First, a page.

Artwork by Jean Tinguely,  Méta

Jean Tinguely

Jean Tinguely and K.G. Pontus Hultén, “Méta” (363 page book, presented within a briefcase-bound portfolio with handle and metal locking catch), including within:

Jean Tinguely, “Meta-Matic No. 6” (coloured pencil drawing, signed along the lower edge, stamped and inscribed “Peinture exécutée en collaboration avec ‘Meta-Matic No. 6’ de Tinguely par Björn Springfeldt date “13.4.1974” lieu Stockholm” on the reverse, 12 ins x 8, tipped within the portfolio)


“Sounds Belonging to Pontus Hultén’s book on Jean Tinguely’s work, “Méta” (vinyl 33 1/3 rpm record)
12.25 x 9.5 x 1.25 ins ( 31.1 x 24.1 x 3.2 cms ) ( overall )

Auction Estimate: $1,500.00$1,200.00 - $1,500.00

Price Realized $720.00
Sale date: December 15th 2020

Acquired directly from Walter Moos, Toronto
A Private Canadian Collection
Méta is a multi-media work created by Jean Tinguely that revisits his most notable sculpture series of the late 1950s and early 60s, Métamatics. These sculptures were essentially machines that produced abstract drawings by means of a motor-driven arm that holds drawing tools against a piece of paper. The result is a random composition of lines and dots in colours chosen by the user. The drawings that the Métamatics produced resemble and purposely mimic mid-century abstraction. This 1973-74 artwork Méta is a compilation of various elements that employ this theme and technique: two abstract “méta” drawings, a book entitled “Méta” written by Tinguely and K.G. Pontus Hultén, and a vinyl record, all contained in a decorated briefcase-bound portfolio. Through this influential series of works, Tinguely not only problematised the introduction of the robotic machine into our society, but also questioned the role of the artist, the artwork and the viewer.

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Jean Tinguely
(1925 - 1991)

Swiss sculptor Jean Tinguely had a very active artistic career, mingling in various avant-garde art circles and creating attention-grabbing works. Born in Fribourg, Tinguely grew up in Basel, but moved to France in 1952 with his first wife, fellow Swiss artist Eva Aeppli. He was one of the artists who signed the New Realist's manifesto (Nouveau réalisme) in 1960. The same year, he and his wife separated, and he met Niki de Saint Phalle, whom he would eventually marry in 1971.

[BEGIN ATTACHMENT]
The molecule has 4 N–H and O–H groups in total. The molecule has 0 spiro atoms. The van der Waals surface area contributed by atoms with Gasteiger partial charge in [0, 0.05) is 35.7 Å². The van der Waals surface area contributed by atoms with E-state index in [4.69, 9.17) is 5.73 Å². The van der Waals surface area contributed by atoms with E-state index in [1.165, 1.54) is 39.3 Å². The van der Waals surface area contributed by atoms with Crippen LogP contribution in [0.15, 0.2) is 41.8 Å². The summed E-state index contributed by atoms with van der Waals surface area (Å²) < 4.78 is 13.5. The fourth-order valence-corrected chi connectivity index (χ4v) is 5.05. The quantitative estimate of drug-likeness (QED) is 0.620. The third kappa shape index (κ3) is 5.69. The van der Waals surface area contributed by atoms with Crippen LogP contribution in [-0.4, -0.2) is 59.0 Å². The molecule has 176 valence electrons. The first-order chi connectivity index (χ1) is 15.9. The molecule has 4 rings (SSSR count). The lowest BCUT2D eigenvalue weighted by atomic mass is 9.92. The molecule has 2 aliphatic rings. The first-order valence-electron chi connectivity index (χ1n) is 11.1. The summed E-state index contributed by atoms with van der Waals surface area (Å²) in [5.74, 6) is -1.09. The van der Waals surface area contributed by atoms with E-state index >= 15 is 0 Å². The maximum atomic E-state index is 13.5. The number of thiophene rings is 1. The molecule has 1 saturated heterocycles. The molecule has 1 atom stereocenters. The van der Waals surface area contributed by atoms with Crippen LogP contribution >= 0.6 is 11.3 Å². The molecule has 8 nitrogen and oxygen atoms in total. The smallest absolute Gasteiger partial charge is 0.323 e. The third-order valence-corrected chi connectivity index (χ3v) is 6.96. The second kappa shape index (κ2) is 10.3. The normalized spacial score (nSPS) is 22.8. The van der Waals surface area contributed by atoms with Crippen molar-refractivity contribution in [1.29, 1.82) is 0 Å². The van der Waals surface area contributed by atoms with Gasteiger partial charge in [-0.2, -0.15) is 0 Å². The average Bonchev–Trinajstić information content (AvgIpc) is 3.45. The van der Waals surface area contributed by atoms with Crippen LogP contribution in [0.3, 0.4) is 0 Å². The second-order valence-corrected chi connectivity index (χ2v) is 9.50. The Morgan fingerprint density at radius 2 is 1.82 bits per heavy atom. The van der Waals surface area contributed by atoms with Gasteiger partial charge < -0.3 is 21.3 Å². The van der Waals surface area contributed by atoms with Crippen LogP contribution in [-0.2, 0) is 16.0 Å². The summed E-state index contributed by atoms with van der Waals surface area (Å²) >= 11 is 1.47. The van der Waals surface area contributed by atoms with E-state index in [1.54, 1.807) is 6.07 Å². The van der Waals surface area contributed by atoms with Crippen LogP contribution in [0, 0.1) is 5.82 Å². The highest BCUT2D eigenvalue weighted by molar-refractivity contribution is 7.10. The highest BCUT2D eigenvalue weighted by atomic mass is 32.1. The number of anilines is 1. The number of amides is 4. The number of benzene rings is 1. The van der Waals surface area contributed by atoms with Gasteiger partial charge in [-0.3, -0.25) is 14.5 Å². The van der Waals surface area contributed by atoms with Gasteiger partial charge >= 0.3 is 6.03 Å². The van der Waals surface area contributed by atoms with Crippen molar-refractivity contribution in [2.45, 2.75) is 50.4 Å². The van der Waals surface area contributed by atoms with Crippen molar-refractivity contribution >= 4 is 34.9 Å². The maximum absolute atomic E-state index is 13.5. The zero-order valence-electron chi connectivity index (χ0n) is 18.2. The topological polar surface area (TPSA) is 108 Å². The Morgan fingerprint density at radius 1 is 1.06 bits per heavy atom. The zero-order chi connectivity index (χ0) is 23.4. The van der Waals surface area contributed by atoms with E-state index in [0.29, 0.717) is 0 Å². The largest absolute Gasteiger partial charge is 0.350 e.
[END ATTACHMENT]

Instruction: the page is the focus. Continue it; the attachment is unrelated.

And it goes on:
Tinguely worked at a rapid pace in the French capital and produced several different groups of kinetic relief and wire sculptures. His art was a cynical commentary on automation and the technological overproduction of material goods. With their clanking, juddering, and underdeveloped mechanisms, the kinetic works were constantly changing and hence were as much a product of chance as of design. These kinetic sculptures, known officially as Metamechanics, were an extension of the Dada movement into the later part of the twentieth century.

His best-known work was a self-destroying sculpture titled Homage to New York (1960), located at the Museum of Modern Art, New York City. Although it only partially self-destructed, he managed to successfully accomplish this goal in his later work, Study for an End of the World No. 2 (1962), in front of an audience gathered in the Nevada desert. Much of his later career was spent creating large public art installations, often collaborating with Niki de Saint Phalle.